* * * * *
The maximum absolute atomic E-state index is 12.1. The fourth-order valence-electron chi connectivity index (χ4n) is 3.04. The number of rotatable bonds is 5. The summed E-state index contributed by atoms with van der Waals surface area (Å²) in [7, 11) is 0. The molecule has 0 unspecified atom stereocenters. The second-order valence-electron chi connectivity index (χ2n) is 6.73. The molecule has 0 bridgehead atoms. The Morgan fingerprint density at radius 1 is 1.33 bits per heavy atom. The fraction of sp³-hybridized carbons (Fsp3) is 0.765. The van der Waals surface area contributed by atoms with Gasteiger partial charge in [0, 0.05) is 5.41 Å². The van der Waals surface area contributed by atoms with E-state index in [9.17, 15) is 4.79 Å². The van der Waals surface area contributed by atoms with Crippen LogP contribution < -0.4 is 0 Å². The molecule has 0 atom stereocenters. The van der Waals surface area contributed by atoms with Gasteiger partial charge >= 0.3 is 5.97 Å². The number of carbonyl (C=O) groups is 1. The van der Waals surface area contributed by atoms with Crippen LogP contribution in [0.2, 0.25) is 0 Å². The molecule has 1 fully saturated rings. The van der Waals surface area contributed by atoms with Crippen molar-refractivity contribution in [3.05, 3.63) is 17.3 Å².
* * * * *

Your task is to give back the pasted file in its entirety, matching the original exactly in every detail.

The maximum absolute atomic E-state index is 12.1. The fourth-order valence-electron chi connectivity index (χ4n) is 3.04. The number of rotatable bonds is 5. The summed E-state index contributed by atoms with van der Waals surface area (Å²) in [7, 11) is 0. The molecule has 0 unspecified atom stereocenters. The second-order valence-electron chi connectivity index (χ2n) is 6.73. The molecule has 0 bridgehead atoms. The Morgan fingerprint density at radius 1 is 1.33 bits per heavy atom. The fraction of sp³-hybridized carbons (Fsp3) is 0.765. The van der Waals surface area contributed by atoms with Gasteiger partial charge in [0, 0.05) is 5.41 Å². The van der Waals surface area contributed by atoms with E-state index in [9.17, 15) is 4.79 Å². The van der Waals surface area contributed by atoms with Crippen LogP contribution < -0.4 is 0 Å². The molecule has 0 atom stereocenters. The van der Waals surface area contributed by atoms with Gasteiger partial charge >= 0.3 is 5.97 Å². The number of carbonyl (C=O) groups is 1. The van der Waals surface area contributed by atoms with Crippen LogP contribution in [0.2, 0.25) is 0 Å². The molecule has 1 fully saturated rings. The van der Waals surface area contributed by atoms with Crippen molar-refractivity contribution in [3.05, 3.63) is 17.3 Å².